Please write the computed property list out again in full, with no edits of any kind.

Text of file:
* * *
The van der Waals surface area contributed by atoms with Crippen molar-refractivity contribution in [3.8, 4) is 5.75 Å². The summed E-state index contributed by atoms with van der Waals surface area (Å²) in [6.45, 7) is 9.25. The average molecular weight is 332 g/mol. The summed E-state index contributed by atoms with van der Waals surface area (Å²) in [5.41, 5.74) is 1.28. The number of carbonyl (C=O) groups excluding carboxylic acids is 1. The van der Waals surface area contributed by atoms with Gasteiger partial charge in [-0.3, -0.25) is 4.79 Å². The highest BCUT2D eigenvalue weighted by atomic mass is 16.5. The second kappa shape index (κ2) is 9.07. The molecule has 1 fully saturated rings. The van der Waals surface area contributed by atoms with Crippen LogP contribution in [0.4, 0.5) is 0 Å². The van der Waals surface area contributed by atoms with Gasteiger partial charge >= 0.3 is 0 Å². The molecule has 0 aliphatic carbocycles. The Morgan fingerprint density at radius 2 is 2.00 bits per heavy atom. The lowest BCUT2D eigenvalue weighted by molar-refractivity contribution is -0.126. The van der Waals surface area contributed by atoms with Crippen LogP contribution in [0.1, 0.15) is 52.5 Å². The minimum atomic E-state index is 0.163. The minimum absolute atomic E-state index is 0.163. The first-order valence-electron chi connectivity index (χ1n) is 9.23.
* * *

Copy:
The van der Waals surface area contributed by atoms with Crippen molar-refractivity contribution in [3.8, 4) is 5.75 Å². The summed E-state index contributed by atoms with van der Waals surface area (Å²) in [6.45, 7) is 9.25. The average molecular weight is 332 g/mol. The summed E-state index contributed by atoms with van der Waals surface area (Å²) in [5.41, 5.74) is 1.28. The number of carbonyl (C=O) groups excluding carboxylic acids is 1. The van der Waals surface area contributed by atoms with Gasteiger partial charge in [-0.3, -0.25) is 4.79 Å². The highest BCUT2D eigenvalue weighted by atomic mass is 16.5. The second kappa shape index (κ2) is 9.07. The molecule has 1 fully saturated rings. The van der Waals surface area contributed by atoms with Crippen LogP contribution in [0.4, 0.5) is 0 Å². The van der Waals surface area contributed by atoms with Gasteiger partial charge >= 0.3 is 0 Å². The molecule has 0 aliphatic carbocycles. The Morgan fingerprint density at radius 2 is 2.00 bits per heavy atom. The lowest BCUT2D eigenvalue weighted by molar-refractivity contribution is -0.126. The van der Waals surface area contributed by atoms with Crippen LogP contribution in [0.1, 0.15) is 52.5 Å². The minimum atomic E-state index is 0.163. The minimum absolute atomic E-state index is 0.163. The first-order valence-electron chi connectivity index (χ1n) is 9.23.